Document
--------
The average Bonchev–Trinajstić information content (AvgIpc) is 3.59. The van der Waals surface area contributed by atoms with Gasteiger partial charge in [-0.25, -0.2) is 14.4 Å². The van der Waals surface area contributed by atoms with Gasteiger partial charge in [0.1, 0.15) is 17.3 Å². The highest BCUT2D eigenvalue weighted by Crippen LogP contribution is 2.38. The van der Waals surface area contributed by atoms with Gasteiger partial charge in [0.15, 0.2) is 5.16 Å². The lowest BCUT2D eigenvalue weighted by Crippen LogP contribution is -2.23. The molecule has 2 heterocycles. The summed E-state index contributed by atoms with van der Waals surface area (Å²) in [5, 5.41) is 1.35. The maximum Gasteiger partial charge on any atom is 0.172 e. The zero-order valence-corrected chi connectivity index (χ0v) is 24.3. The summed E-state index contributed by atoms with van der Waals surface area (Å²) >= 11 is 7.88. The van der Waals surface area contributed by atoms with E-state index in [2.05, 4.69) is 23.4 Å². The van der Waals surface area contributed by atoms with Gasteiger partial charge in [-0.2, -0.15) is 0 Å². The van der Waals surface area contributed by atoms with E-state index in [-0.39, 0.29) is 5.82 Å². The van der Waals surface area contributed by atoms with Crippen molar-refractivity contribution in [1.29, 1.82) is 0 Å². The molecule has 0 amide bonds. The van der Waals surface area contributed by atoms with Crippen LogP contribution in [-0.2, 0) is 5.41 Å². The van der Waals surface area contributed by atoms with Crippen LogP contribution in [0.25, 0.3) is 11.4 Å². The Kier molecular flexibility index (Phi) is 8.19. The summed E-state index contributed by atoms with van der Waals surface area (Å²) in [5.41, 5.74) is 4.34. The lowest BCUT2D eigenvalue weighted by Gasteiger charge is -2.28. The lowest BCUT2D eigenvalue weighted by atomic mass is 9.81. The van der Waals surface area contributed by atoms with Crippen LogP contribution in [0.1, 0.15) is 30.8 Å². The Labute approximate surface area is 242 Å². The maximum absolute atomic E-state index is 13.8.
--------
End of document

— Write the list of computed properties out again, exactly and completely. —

The average Bonchev–Trinajstić information content (AvgIpc) is 3.59. The van der Waals surface area contributed by atoms with Gasteiger partial charge in [-0.25, -0.2) is 14.4 Å². The van der Waals surface area contributed by atoms with Gasteiger partial charge in [0.1, 0.15) is 17.3 Å². The highest BCUT2D eigenvalue weighted by Crippen LogP contribution is 2.38. The van der Waals surface area contributed by atoms with Gasteiger partial charge in [0.15, 0.2) is 5.16 Å². The lowest BCUT2D eigenvalue weighted by Crippen LogP contribution is -2.23. The molecule has 2 heterocycles. The summed E-state index contributed by atoms with van der Waals surface area (Å²) in [5, 5.41) is 1.35. The maximum Gasteiger partial charge on any atom is 0.172 e. The zero-order valence-corrected chi connectivity index (χ0v) is 24.3. The summed E-state index contributed by atoms with van der Waals surface area (Å²) >= 11 is 7.88. The van der Waals surface area contributed by atoms with E-state index in [2.05, 4.69) is 23.4 Å². The van der Waals surface area contributed by atoms with Gasteiger partial charge in [-0.2, -0.15) is 0 Å². The van der Waals surface area contributed by atoms with E-state index in [-0.39, 0.29) is 5.82 Å². The van der Waals surface area contributed by atoms with Crippen molar-refractivity contribution in [1.29, 1.82) is 0 Å². The molecule has 0 amide bonds. The van der Waals surface area contributed by atoms with Crippen LogP contribution in [-0.2, 0) is 5.41 Å². The van der Waals surface area contributed by atoms with Crippen LogP contribution in [0.25, 0.3) is 11.4 Å². The Kier molecular flexibility index (Phi) is 8.19. The summed E-state index contributed by atoms with van der Waals surface area (Å²) in [5.41, 5.74) is 4.34. The lowest BCUT2D eigenvalue weighted by Gasteiger charge is -2.28. The lowest BCUT2D eigenvalue weighted by atomic mass is 9.81. The van der Waals surface area contributed by atoms with Crippen LogP contribution in [0.1, 0.15) is 30.8 Å². The Labute approximate surface area is 242 Å². The maximum absolute atomic E-state index is 13.8.